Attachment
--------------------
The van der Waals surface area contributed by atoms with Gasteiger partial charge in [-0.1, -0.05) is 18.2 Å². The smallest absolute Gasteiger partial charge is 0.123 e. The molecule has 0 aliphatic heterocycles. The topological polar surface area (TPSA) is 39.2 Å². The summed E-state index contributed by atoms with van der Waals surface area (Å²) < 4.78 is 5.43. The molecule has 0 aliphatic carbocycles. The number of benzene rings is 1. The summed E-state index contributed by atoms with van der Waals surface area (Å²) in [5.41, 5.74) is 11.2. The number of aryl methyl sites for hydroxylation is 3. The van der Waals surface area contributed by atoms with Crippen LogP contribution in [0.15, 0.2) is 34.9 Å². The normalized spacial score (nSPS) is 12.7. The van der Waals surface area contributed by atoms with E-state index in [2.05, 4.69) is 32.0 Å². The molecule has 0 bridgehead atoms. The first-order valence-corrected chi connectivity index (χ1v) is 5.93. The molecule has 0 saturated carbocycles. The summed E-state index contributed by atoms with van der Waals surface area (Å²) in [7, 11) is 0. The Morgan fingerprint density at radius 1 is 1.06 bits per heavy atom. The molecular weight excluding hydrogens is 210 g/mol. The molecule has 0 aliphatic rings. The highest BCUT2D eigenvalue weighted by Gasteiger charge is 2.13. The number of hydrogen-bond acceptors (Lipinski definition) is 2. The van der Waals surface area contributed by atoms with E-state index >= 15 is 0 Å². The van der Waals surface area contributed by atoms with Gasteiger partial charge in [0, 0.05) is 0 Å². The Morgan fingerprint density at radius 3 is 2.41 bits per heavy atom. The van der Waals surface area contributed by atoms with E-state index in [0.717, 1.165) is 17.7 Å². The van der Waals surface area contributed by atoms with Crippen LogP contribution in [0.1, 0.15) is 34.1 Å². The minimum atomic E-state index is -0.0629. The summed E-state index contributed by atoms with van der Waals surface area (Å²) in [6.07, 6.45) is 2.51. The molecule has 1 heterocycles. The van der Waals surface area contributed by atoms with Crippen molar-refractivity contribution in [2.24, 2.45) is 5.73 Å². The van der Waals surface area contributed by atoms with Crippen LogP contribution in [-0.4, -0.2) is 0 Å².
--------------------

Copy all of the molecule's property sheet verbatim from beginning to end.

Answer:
The van der Waals surface area contributed by atoms with Gasteiger partial charge in [-0.1, -0.05) is 18.2 Å². The smallest absolute Gasteiger partial charge is 0.123 e. The molecule has 0 aliphatic heterocycles. The topological polar surface area (TPSA) is 39.2 Å². The summed E-state index contributed by atoms with van der Waals surface area (Å²) < 4.78 is 5.43. The molecule has 0 aliphatic carbocycles. The number of benzene rings is 1. The summed E-state index contributed by atoms with van der Waals surface area (Å²) in [5.41, 5.74) is 11.2. The number of aryl methyl sites for hydroxylation is 3. The van der Waals surface area contributed by atoms with Crippen LogP contribution in [0.15, 0.2) is 34.9 Å². The normalized spacial score (nSPS) is 12.7. The van der Waals surface area contributed by atoms with E-state index in [2.05, 4.69) is 32.0 Å². The molecule has 0 bridgehead atoms. The first-order valence-corrected chi connectivity index (χ1v) is 5.93. The molecule has 0 saturated carbocycles. The summed E-state index contributed by atoms with van der Waals surface area (Å²) in [7, 11) is 0. The Morgan fingerprint density at radius 1 is 1.06 bits per heavy atom. The molecular weight excluding hydrogens is 210 g/mol. The molecule has 0 aliphatic rings. The highest BCUT2D eigenvalue weighted by Gasteiger charge is 2.13. The number of hydrogen-bond acceptors (Lipinski definition) is 2. The van der Waals surface area contributed by atoms with E-state index >= 15 is 0 Å². The van der Waals surface area contributed by atoms with Gasteiger partial charge in [0, 0.05) is 0 Å². The Morgan fingerprint density at radius 3 is 2.41 bits per heavy atom. The van der Waals surface area contributed by atoms with E-state index in [0.717, 1.165) is 17.7 Å². The van der Waals surface area contributed by atoms with Crippen LogP contribution in [0.1, 0.15) is 34.1 Å². The minimum atomic E-state index is -0.0629. The summed E-state index contributed by atoms with van der Waals surface area (Å²) in [6.07, 6.45) is 2.51. The molecule has 1 heterocycles. The van der Waals surface area contributed by atoms with Crippen molar-refractivity contribution in [2.24, 2.45) is 5.73 Å². The van der Waals surface area contributed by atoms with Crippen LogP contribution in [-0.4, -0.2) is 0 Å².